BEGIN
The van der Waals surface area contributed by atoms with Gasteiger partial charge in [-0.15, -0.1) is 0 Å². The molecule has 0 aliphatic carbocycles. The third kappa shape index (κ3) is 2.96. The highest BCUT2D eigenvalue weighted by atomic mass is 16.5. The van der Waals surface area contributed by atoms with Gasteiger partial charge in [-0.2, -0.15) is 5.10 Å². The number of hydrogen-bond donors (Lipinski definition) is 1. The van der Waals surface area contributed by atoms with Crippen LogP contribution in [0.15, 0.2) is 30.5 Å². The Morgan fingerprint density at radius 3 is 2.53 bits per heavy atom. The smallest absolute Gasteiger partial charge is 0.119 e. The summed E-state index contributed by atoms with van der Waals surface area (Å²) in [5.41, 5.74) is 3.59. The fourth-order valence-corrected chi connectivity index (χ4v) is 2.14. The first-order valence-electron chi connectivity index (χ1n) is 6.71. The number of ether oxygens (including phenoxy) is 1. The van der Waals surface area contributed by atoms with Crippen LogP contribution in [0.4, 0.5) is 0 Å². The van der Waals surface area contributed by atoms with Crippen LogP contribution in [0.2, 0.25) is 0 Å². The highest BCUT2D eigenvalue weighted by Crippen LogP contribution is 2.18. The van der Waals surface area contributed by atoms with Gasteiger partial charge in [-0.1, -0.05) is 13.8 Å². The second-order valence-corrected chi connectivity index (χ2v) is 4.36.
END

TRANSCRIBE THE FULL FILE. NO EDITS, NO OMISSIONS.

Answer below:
The van der Waals surface area contributed by atoms with Gasteiger partial charge in [-0.15, -0.1) is 0 Å². The molecule has 0 aliphatic carbocycles. The third kappa shape index (κ3) is 2.96. The highest BCUT2D eigenvalue weighted by atomic mass is 16.5. The van der Waals surface area contributed by atoms with Gasteiger partial charge in [-0.2, -0.15) is 5.10 Å². The number of hydrogen-bond donors (Lipinski definition) is 1. The van der Waals surface area contributed by atoms with Crippen LogP contribution in [0.15, 0.2) is 30.5 Å². The Morgan fingerprint density at radius 3 is 2.53 bits per heavy atom. The smallest absolute Gasteiger partial charge is 0.119 e. The summed E-state index contributed by atoms with van der Waals surface area (Å²) in [5.41, 5.74) is 3.59. The fourth-order valence-corrected chi connectivity index (χ4v) is 2.14. The first-order valence-electron chi connectivity index (χ1n) is 6.71. The number of ether oxygens (including phenoxy) is 1. The van der Waals surface area contributed by atoms with Crippen LogP contribution in [0.4, 0.5) is 0 Å². The van der Waals surface area contributed by atoms with Crippen LogP contribution in [0.2, 0.25) is 0 Å². The highest BCUT2D eigenvalue weighted by Crippen LogP contribution is 2.18. The van der Waals surface area contributed by atoms with Gasteiger partial charge in [-0.1, -0.05) is 13.8 Å². The second-order valence-corrected chi connectivity index (χ2v) is 4.36.